Following up on an article from the American Spectator I commented on earlier, which discusses how the Jobs Bill probably won’t create any new jobs, I found an article by Donald Lambro at Townhall that also takes apart the jobs bill.
You do not need a doctorate in economics to know that such a tiny sum of money (in comparison to a nearly $4 trillion federal budget) isn’t going to create a ripple in a workforce that numbers more than 150 million people.
But the few tax breaks contained in this latest bill aren’t going to create many jobs. Employers would receive a $1,000 tax credit and a break from paying Social Security payroll taxes for the rest of this year for each worker they hire.
That isn’t a meaningful incentive in an economy where consumers aren’t buying much, cash registers are nearly empty and factory orders are few and far between. If business is poor, employers cannot afford to hire and won’t until conditions improve.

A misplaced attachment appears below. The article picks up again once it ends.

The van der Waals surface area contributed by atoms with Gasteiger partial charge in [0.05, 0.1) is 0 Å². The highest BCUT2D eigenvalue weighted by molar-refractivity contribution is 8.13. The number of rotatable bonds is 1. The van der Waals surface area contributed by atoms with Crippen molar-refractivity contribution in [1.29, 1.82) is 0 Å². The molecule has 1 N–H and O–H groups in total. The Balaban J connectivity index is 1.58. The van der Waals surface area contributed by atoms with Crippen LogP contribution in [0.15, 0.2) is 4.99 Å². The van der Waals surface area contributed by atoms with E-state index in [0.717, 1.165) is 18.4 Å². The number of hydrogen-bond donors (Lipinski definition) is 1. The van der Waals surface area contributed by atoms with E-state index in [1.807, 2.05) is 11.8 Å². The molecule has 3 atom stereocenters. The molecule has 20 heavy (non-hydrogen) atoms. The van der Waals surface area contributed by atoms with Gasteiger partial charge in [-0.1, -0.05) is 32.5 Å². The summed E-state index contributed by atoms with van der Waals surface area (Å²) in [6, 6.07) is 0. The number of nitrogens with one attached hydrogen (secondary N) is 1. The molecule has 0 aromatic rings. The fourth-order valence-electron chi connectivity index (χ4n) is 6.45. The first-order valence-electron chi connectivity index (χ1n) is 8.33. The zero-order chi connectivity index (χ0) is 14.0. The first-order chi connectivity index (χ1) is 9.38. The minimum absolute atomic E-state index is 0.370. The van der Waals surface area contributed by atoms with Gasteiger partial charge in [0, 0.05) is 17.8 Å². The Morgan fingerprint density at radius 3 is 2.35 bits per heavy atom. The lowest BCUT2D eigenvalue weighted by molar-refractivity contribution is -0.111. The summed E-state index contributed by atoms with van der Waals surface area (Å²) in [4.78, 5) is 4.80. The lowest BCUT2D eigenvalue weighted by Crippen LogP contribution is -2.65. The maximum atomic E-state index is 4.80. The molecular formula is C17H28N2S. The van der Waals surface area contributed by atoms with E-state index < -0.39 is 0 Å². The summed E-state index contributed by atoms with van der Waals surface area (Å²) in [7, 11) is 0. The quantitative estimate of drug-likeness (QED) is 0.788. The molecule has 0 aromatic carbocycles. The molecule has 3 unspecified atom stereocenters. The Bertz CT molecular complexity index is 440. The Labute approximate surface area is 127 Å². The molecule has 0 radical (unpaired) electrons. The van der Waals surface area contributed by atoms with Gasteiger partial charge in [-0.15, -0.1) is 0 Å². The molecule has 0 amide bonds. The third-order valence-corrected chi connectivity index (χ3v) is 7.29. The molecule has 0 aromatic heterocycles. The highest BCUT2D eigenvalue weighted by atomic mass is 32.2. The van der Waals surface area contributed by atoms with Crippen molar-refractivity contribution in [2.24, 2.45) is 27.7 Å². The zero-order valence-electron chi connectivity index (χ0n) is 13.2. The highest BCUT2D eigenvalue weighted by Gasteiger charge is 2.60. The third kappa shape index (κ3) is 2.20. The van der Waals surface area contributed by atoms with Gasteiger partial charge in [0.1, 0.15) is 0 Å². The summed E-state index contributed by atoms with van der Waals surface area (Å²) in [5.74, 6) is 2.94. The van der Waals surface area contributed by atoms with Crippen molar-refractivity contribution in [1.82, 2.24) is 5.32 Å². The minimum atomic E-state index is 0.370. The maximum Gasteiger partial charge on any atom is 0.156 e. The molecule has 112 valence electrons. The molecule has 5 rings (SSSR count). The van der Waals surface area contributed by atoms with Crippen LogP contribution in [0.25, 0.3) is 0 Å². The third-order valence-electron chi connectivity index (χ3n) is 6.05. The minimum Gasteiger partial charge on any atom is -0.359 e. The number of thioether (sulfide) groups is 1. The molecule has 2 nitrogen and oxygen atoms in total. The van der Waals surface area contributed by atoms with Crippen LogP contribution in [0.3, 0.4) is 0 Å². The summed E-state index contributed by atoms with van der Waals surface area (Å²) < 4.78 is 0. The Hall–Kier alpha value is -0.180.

“Any company that can’t afford to hire today still won’t be able to hire,” said Rep. Tom Price of Georgia, chairman of the conservative Republican Study Committee. “Calling this a jobs bill is pure fraud.”
Making matters worse, these tax breaks come with some sticky strings attached from an administration that wants to micromanage everything in our economy. New workers have to be unemployed for at least 60 days. You get that tax credit if the hired worker stays on the job for at least a year (even if he can find a better job?).